Hurt, Dance, and Heal with Angie McMahon: a review of ‘Light, Dark, Light Again’ 

Melbourne/Naarm born artist Angie McMahon released her second studio album Light, Dark, Light Again last year – to immediate success. The singer released her first album, Salt, in 2019, and now has over 718,000 monthly listeners on Spotify. She will be playing Laneway festival in February this year at all six locations. She also her song Letting Go land at #67 in Triple J’s 2023 Hottest 100.

Light, Dark, Light Again is an album that details McMahon’s journey with anxiety, healing, love, heartbreak, learning, and growing. It’s one of those rare perfect albums where every song packs a punch and has its own unique sound and message. McMahon gives the listener such a close and intimate view of her world, that we can’t help but feel like we are right there alongside her.

But above all, it’s about relinquishing the control – or lack thereof – that she has on her life. There is an earnestness with which McMahon discusses these issues, as she sings candidly about anti-depressants, making herself sick with Fireball, binge watching ‘The Walking Dead’, and being a people pleaser. Mother Nature and the universe serve as metaphors and mentors to McMahon as she discusses these relatable and mundane issues. In fact, some of the most repeated words on this album are sea, ground/dirt, grow, and bodyas well as life, death, learning and dance. In this album, Angie McMahon has been able to reclaim her life by accepting that she has no control over it. 

Five songs revolve around the album’s core theme of relinquishing control to the universe and learning from nature to heal from your traumas. These songs are Saturn Returning, Letting Go, Divine Fault Line, Mother Nature, and Making It ThroughSaturn Returning is the first song on the album, a delicate track that encompasses the album’s goal of finding inner peace and self-acceptance. “I’m gonna dance every day ‘til I’m old/I’m gonna love every inch of this body”, McMahon sings, a promise both to the listener and to herself. Divine Fault Line and Mother Nature are about the ultimate power of the universe and nature, respectively. The universe has a plan for you, and nature will tear apart any plans you try to make. These songs are telling the listener, “You are so small in this world, let what happens happen”, but the message is reassuring rather than terrifying. 

Letting Go sounds like something from a coming-of-age film. It’s for people in their 20’s and 30’s, that tumultuous time when you’re expected to be an adult but you’re just stumbling along trying to find some sense in the world. The song ends with McMahon’s repetitive but comforting mantra, “It’s okay, make mistakes.” The album’s last song, Making It Through mirrors the album’s first song, where the lessons of the album are rehashed and new promises are made, signifying growth. It’s a soothing song that brilliantly ties together the album and its message, leaving the listener with the soft sounds of Angie McMahon’s voice in their ears.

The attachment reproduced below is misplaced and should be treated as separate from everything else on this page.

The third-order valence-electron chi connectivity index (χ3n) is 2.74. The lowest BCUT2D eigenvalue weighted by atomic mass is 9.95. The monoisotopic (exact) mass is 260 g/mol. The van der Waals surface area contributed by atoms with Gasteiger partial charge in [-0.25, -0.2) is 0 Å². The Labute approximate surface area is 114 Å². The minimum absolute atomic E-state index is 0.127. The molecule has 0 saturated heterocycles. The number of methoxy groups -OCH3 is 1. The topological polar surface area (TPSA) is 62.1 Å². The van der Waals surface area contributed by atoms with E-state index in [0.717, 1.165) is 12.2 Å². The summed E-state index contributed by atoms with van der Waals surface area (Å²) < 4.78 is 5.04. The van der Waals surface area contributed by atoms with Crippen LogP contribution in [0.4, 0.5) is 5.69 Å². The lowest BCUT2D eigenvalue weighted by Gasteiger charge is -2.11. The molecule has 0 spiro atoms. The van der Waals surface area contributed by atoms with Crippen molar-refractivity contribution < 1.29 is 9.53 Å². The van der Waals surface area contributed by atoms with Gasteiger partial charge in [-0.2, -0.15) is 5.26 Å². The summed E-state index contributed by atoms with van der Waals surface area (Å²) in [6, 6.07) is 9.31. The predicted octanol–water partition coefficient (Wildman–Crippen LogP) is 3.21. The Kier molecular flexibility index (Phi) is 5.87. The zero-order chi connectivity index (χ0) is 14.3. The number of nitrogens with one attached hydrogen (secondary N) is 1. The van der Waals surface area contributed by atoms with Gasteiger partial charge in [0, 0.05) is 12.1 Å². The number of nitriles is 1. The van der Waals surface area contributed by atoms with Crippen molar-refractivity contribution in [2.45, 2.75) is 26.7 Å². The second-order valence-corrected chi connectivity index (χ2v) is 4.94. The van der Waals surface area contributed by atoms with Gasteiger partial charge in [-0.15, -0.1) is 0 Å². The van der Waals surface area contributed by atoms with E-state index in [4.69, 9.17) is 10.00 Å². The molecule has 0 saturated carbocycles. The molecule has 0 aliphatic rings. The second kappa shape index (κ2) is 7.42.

Like the album title suggests, the track list is light, dark, and then light again. Some of the ‘lightest’ songs on the album include ExplodingI Am Already Enough and Music’s Coming In. Here McMahon looks at self-love and self-exploration, and can once again find the parts of herself that she likes and is proud of. She learns to put herself first in Exploding and Music’s Coming In, songs about self-forgiveness and going easy on yourself. McMahon described I Am Already Enough as ‘primal, radical self-compassion’ and a rebellion in a world where people think they need to buy things to be better versions of themselves. ‘Imagine if we all thought we were enough’, Angie McMahon said about her song. 

But we do have to face our inner darkness eventually, which McMahon does with songs Black EyeSerotonin, and Staying Down Low. The three songs are about low points, hitting rock bottom, and being depressed. Staying Down Low details self-destruction, while Black Eye is about allowing yourself to be depressed and not beating yourself up about it. It’s a refreshing take in a world where constantly bettering yourself and self-care is the most important thing. McMahon also addresses her relationship with anti-depressants in Serotonin, and the result is a bittersweet song on how healing is about effort and dedication. It ultimately ends with the realisation that the simple act of trying, whether you succeed or fail, is the answer to healing. 

Fireball Whiskey and Fish are the two main heartbreak songs on the album, the first being a slow and sad song about processing the pain after losing love. The second is still sad, still painful, but grittier and with a cathartic quality to it. 

Angie McMahon takes her listeners through her depression and out the other side again. The album ends with another mantra of McMahon’s, the repetition of the album’s title. It’s a soft and comforting lullaby to remind the reader that no matter how dark things seem, lightness will come back. Eventually.

Where you should listen to this album: walking through nature (dawn or dusk preferred), with a glass of wine in the bathtub, on a long road trip with the windows down, or any place where you can laugh, cry, sing loudly and contemplate all the mistakes you’ve made and all the ones to come.

Jacinta Rossetto
Jacinta Rossetto

Jacinta Rossetto is a writer, artist and editor studying Creative Writing at QUT. Her passion project is a little something called Dawn Street Zine, a zine that she writes, designs, produces and scouts content for. Her favourite genres to write in are gothic and literary fiction.

Articles: 24

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